#NaPoWriMo 2021 Day Twelve

End Game

To avoid an alternate future
Avengers use Pym particles
Shrink to subatomic size
Mirror themselves in past
Grab infinity
Stones and hop back
To present
Ending
Game

NaPoWriMo PromptFinally, our prompt (optional, as always). I’m calling this one “Past and Future.” This prompt challenges you to write a poem using at least one word/concept/idea from each of two specialty dictionaries: Lempriere’s Classical Dictionary and the Historical Dictionary of Science Fiction. A hat tip to Cathy Park Hong for a tweet that pointed me to the science fiction dictionary and to Hoa Nguyen for introducing me to the Classical Dictionary.

Good afternoon and welcome to day twelve of #NaPoWriMo where I went on a timey-wimey trip. I found the classic dictionary a little difficult to navigate but I’ve played with out of fashion vocabulary before. And more recently used callipygian in a #haikuchallenge tweet.

America’s ass
Let us discuss if it is
Callipygian

So I was thinking about all the timey-wimey fun in End Game. I didn’t get the old vocabulary word into my final poem, but I thought everyone would be interested in my thought process for today’s prompt. And now since it is DEAR day, I should go procrastinate doing housework with more reading.

#NaPoWriMo – Grammar School

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My Grammar School from the 1984 Yearbook

Grammar School

On Reserve Road in West Seneca
New York sits a squat rectangle
Building behind a brick church
Where children gather to
Learn reading, writing
Arithmetic
Trinity
Christian
School

NaPoWriMo Prompt – Our (optional) prompt for the day takes a leaf from Schuyler’s book, as it were, and asks you to write a poem about a specific place —  a particular house or store or school or office. Try to incorporate concrete details, like street names, distances (“three and a half blocks from the post office”), the types of trees or flowers, the color of the shirts on the people you remember there. Little details like this can really help the reader imagine not only the place, but its mood – and can take your poem to weird and wild places.

Good morning readers and welcome to day two of NaPoWriMo. Yesterday I was lamenting at the thought of being a kindergarten failure, so today I thought I’d share with you where I spent nine years of my youth. I attended Trinity Lutheran all the way k-8th grades. A few years back, I wrote about one of my classmates. Since we were a graduating class of eight students, we got to know everyone pretty well.

As you can see in my poem, the name of the school has changed; it works for the syllable count of a nonnet, but to me it will always be Trinity Lutheran school. It seems strange to realize I lived in the same house kindergarten through 8th and all the way until I was married a total of 18 years; I just now surpassed that amount of time as we moved into our current residence 20 years ago coming up next month. This has been an interesting trip down memory lane, but once again I need to be productive today. I will see you all again tomorrow.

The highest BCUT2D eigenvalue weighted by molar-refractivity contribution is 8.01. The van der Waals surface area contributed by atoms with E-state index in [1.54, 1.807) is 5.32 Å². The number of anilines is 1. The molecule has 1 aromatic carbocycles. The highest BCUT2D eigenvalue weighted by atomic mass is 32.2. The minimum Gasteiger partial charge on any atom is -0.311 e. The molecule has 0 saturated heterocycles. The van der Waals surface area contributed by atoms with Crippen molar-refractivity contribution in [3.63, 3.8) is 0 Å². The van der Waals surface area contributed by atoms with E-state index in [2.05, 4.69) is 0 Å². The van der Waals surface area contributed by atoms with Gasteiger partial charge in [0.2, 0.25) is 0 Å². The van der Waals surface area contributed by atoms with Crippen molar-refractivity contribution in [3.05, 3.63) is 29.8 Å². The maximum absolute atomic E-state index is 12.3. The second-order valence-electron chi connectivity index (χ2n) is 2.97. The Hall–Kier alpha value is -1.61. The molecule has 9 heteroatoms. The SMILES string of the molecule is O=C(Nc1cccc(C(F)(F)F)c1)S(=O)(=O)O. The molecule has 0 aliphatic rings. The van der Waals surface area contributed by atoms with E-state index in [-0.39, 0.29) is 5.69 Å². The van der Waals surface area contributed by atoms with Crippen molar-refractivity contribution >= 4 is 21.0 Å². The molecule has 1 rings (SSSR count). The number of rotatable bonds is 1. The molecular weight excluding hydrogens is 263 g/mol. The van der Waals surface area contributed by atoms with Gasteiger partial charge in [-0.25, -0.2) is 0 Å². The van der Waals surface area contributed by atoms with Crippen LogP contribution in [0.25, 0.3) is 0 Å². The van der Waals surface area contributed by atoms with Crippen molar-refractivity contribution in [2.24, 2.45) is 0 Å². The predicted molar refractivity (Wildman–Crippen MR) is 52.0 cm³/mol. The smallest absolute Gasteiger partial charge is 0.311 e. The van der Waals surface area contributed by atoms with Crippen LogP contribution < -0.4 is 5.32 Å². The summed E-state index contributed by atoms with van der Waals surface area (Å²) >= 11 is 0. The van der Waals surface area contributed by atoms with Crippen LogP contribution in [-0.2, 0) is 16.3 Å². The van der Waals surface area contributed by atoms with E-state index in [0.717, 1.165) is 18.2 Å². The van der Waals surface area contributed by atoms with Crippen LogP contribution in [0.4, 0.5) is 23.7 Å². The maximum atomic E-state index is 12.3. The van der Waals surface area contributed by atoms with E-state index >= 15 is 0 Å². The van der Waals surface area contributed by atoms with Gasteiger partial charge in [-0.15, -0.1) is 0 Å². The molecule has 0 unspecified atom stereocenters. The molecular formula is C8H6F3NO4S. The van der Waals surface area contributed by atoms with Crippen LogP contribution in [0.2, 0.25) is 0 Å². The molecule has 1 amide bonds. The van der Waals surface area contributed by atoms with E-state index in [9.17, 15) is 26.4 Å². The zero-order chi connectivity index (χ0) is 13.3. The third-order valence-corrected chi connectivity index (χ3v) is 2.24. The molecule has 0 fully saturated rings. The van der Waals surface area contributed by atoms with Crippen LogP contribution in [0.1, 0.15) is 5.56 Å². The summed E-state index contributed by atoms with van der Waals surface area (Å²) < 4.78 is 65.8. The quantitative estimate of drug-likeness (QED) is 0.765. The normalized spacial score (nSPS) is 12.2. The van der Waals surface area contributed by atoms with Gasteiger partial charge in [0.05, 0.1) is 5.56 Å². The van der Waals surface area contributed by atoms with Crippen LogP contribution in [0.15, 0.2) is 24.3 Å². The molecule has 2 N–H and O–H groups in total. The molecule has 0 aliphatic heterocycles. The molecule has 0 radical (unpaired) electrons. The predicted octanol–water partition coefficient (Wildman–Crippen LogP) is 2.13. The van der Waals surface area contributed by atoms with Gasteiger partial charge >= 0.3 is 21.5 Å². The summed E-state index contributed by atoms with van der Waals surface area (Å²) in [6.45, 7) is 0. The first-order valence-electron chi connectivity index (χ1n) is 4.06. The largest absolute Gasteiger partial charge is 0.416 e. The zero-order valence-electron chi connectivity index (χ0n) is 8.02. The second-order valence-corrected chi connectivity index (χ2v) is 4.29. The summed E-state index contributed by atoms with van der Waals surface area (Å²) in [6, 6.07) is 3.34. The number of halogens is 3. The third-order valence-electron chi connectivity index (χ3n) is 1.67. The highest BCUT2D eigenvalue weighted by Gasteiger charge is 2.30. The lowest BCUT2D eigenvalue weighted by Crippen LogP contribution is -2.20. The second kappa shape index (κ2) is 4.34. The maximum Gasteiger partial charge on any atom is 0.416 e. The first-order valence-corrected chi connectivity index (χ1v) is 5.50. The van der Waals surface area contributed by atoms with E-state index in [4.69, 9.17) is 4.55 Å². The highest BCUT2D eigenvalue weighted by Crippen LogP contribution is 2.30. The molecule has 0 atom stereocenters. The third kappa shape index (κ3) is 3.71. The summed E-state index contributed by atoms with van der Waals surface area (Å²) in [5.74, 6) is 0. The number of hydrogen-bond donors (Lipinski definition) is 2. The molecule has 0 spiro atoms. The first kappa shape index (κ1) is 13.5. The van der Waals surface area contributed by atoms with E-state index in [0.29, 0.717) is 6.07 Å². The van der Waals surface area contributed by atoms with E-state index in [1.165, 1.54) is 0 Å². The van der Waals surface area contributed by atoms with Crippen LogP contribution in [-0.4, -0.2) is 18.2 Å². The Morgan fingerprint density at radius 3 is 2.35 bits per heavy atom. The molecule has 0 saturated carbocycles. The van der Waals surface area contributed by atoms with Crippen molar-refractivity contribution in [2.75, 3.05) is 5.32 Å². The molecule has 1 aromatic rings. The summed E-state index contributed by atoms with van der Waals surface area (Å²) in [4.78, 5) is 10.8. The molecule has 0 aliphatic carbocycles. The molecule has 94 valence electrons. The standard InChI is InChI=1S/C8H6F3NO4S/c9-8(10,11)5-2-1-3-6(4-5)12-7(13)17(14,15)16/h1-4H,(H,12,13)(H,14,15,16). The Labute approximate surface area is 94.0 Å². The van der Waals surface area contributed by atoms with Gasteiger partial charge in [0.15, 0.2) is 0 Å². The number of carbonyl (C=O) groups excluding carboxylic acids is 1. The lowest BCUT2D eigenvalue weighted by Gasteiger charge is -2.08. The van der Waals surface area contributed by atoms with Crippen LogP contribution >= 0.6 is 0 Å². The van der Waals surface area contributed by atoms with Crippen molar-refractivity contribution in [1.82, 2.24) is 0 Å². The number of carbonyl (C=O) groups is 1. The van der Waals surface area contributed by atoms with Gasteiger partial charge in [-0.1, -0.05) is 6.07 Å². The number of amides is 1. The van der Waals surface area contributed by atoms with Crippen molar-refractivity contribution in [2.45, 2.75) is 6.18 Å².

#NaPoWriMo 2018 (Day 29) Take Two

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Desert Botanical Gardens Phoenix, AZ

Shivering Souls

Blackness surrounds us, crossing the lake
A little light penetrates through
And wishes us to linger
We shiver in the cold
Valedictory
Shadows are cast
Across stars
Lilies
Weep

Okay I missed Thursday’s prompt so I thought I’d give a go at today’s prompt again. I’ve been chewing on the other prompt, but have not been successful at getting all five senses into one poem. May not totally abandon the prompt, yet. But thought I’d offer this for now and because my first try at this prompt was lacking, though I’m not sure if this attempt is any better.

Catitude Art Gallery

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JW Montgomery’s photo equipment

Artist reception at Catitude
features J.W. Montgomery
photographs taken with film
hike miles holding heavy
cameras to get
the perfect shot
then spend hours
in dark
room

Last night Shawn and I attended the artist reception at Catitude. It was a nice evening to enjoy their garden. JW Montgomery’s son, Dr. Buck, was there regaling the audience with the stories behind his father’s photos. Shawn took the photo of the equipment.

Nonnet

Here we are nine days into April
Now to write a poem with nine
Lines as easy as counting
Down we begin with nine
Syllables for line
One and subtract
So the ninth
Line has
One

 

NaPoWriMo Prompt Day 9 – Because today is the ninth day of NaPoWriMo, I’d like to challenge you to write a nine-line poem. Although the fourteen-line sonnet is often considered the “baseline” form of verse in English, Sir Edmund Spenser wrote The Faerie Queene using a nine-line form of his own devising, and poetry in other languages (French, most particularly) has always taken advantage of nine-line forms. You can find information of various ways of organizing rhyme schemes, meters, etcetera for nine-line works here. And of course, you can always eschew such conventions entirely, and opt to be a free-verse nine-line poet.

Welcome back to day nine of NaPoWriMo. Today I wrote a Nonnet which I did not see featured with the various nine line poem forms. I linked the Wikipedia explanation for nonnet.